This Wednesday, November 15, people across the country are sharing the reasons why they love birth control in celebration of Thanks, Birth Control Day. While Thanks, BC is a national event, celebrating in Mississippi is especially important for teens and young adults who are just starting to make BC a regular part of their lives. Read on to learn more!
A national survey found that 68% of teens don’t take birth control for fear of their parents finding out (and judging them for having sex). For Mississippi teens, the fear of mentioning sex, or getting birth control, can stem from many places.
Sex stigma can be cultural, like from purity culture or abstinence pledges, or it can be institutional, like from abstinence-first sex education that prioritizes “saying no” over comprehensive and factual breakdowns of how health, life, and social groups can influence a person’s decision to have sex.
So, how does “Thanks, Birth Control” Day help address stigmas? By bringing them to the forefront of the conversation–and, in a way, breaking the ice! Thousands, if not hundreds of thousands of women participate in Thanks, BC Day and offer their personal stories on how birth control changed their life.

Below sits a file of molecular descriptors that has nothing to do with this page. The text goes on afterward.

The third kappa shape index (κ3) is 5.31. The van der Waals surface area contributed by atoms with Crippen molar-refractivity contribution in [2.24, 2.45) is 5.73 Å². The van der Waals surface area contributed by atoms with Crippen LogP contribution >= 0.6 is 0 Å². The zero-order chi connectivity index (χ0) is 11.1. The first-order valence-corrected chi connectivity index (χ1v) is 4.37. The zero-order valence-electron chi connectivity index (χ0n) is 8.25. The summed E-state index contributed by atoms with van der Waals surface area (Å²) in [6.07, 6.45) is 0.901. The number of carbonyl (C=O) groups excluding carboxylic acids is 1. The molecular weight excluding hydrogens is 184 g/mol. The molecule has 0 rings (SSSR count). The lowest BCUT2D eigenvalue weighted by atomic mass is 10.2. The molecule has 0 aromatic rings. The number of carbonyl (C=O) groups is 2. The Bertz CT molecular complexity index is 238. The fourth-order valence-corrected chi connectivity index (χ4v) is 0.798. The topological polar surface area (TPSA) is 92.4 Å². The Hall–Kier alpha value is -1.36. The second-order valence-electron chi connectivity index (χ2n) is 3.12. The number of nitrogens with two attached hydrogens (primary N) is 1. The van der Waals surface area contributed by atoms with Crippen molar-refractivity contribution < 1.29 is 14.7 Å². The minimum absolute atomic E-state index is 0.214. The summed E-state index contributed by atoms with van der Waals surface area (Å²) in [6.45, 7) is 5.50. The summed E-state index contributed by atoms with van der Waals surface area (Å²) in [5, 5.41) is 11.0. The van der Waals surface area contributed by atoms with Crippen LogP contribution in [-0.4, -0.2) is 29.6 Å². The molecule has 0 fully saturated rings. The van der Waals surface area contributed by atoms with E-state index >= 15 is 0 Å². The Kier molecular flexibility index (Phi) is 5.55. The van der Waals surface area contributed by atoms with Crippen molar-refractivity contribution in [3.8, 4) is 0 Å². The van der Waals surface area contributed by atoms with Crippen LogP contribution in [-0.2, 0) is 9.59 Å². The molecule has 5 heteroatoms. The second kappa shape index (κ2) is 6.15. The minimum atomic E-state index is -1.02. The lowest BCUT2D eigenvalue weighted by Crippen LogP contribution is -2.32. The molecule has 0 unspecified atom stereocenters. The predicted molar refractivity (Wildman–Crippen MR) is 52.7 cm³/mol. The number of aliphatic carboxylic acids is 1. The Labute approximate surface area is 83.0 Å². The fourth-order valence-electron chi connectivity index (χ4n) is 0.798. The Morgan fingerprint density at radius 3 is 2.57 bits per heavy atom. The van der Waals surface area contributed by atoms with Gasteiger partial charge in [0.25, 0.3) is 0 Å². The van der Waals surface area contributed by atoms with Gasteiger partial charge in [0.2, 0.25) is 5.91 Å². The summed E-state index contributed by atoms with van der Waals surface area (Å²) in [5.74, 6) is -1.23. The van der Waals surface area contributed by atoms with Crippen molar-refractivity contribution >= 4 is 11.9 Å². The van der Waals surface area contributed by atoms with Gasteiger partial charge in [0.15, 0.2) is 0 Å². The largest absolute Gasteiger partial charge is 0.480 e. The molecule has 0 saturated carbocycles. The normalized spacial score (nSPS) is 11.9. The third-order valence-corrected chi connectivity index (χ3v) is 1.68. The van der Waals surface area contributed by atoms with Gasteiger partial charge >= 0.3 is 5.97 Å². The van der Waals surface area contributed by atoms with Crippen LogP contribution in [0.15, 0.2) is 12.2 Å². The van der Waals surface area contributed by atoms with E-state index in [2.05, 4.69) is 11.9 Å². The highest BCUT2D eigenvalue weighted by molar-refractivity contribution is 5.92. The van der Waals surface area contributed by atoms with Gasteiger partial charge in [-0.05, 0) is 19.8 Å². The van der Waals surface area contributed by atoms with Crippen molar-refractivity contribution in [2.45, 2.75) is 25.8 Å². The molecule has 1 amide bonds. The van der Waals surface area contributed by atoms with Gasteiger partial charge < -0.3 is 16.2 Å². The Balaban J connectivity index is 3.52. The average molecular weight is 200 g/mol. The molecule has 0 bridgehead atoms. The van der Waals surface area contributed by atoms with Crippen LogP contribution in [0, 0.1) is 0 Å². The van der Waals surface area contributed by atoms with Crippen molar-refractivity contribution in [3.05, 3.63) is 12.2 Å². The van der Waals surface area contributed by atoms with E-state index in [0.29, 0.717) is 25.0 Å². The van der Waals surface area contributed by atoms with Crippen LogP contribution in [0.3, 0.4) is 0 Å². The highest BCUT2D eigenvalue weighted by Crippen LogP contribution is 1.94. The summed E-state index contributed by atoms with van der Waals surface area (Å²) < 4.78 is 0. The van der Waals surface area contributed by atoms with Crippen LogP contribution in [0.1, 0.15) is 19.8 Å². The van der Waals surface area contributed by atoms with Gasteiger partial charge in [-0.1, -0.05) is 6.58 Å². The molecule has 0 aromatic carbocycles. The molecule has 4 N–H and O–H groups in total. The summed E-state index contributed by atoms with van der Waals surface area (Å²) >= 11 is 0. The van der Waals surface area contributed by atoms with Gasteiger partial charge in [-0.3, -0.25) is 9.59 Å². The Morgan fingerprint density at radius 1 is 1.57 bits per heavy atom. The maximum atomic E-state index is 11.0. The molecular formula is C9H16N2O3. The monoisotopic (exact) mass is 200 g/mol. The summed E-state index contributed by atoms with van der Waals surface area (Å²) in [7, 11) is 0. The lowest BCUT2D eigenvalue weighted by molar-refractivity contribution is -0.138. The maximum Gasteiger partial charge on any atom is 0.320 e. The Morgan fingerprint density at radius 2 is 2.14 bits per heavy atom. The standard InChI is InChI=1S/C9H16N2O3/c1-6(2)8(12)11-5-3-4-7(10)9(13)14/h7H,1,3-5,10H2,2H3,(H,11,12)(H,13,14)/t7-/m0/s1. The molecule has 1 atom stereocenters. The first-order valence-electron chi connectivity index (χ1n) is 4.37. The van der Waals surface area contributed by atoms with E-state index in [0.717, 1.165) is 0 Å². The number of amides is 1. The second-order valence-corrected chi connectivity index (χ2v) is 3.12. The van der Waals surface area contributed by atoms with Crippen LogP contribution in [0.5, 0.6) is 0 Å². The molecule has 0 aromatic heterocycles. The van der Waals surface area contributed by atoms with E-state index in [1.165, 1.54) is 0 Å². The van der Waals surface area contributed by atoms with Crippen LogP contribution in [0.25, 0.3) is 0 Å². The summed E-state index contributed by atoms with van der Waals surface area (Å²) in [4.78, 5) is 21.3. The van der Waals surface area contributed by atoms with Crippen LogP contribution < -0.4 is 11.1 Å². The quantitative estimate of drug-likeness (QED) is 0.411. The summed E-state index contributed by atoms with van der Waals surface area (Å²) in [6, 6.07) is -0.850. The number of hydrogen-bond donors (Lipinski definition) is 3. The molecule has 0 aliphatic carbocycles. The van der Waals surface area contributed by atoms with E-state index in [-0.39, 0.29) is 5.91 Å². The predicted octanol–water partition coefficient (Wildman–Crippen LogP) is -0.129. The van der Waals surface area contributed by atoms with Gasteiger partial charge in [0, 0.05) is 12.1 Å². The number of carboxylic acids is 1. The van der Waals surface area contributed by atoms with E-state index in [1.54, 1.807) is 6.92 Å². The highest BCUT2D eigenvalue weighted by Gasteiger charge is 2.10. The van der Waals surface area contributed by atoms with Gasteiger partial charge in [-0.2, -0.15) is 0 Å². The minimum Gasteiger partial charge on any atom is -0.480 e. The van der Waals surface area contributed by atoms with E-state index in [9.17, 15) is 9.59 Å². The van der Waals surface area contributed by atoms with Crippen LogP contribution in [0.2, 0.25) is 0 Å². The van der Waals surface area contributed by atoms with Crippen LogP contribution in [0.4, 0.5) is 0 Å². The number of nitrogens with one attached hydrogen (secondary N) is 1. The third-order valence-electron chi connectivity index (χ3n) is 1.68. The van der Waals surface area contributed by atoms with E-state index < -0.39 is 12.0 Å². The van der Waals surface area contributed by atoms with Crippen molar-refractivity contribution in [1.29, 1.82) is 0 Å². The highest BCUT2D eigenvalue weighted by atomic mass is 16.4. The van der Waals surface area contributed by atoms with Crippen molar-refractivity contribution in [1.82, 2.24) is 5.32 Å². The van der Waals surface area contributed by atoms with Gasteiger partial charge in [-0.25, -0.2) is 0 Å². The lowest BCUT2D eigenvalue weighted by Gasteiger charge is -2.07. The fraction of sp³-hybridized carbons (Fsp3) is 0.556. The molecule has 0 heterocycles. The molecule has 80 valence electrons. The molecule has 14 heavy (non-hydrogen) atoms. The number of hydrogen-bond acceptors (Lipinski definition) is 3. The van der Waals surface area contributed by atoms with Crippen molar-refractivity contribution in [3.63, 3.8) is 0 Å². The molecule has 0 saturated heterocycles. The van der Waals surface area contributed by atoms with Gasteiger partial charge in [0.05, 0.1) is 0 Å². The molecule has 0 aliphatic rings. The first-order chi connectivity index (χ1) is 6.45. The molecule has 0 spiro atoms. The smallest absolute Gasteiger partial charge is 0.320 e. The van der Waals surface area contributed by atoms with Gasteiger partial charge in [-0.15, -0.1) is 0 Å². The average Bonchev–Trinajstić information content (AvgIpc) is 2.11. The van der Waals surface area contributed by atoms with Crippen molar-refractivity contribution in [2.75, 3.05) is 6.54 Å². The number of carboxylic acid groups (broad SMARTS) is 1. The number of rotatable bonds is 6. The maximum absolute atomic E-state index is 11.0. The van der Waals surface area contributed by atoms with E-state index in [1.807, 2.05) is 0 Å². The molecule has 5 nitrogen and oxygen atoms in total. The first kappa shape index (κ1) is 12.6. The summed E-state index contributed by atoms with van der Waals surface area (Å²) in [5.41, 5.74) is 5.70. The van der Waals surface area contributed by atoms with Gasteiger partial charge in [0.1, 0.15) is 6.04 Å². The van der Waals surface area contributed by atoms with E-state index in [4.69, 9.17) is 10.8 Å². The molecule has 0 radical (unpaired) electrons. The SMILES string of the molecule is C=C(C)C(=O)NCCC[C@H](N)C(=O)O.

And that can be empowering–just getting the message out and sharing your own perspective. It also helps teens see that while birth control is a personal choice, it doesn’t have to be a silent one. Talking about sex, and the decision to do it safely, is normal!
Calls to Fact-Based Sex Ed
Thanks, BC Day is also a call to engaging with fact-based sex ed, with organizations like Power to Decide and Bedsider sharing toolkits and resources full of medically-accurate information on BC.
With so many resources available, participating in the celebration can be a fun way to make “the decision” on what kind of BC to ask your doctor about. You can learn more about it, write up questions, and then locate your nearest clinic using our clinic finder.
Makes Sharing, Empowering
Above all, Thanks BC helps empower people to share their perspectives, learn, and even take action around the decision to use contraception. For Mississippi teens, this celebration can help them take a more personal approach to BC, tackle stigmas, and start conversations of their own.
Knowing, and sharing, is empowering. Share this post with someone you know who may have unanswered questions about BC and invite them to tune in on November 15! Help break the silence and show support for organizations working to increase access to fact-based sex ed. For more info on Thanks, BC Day, check out this blog post.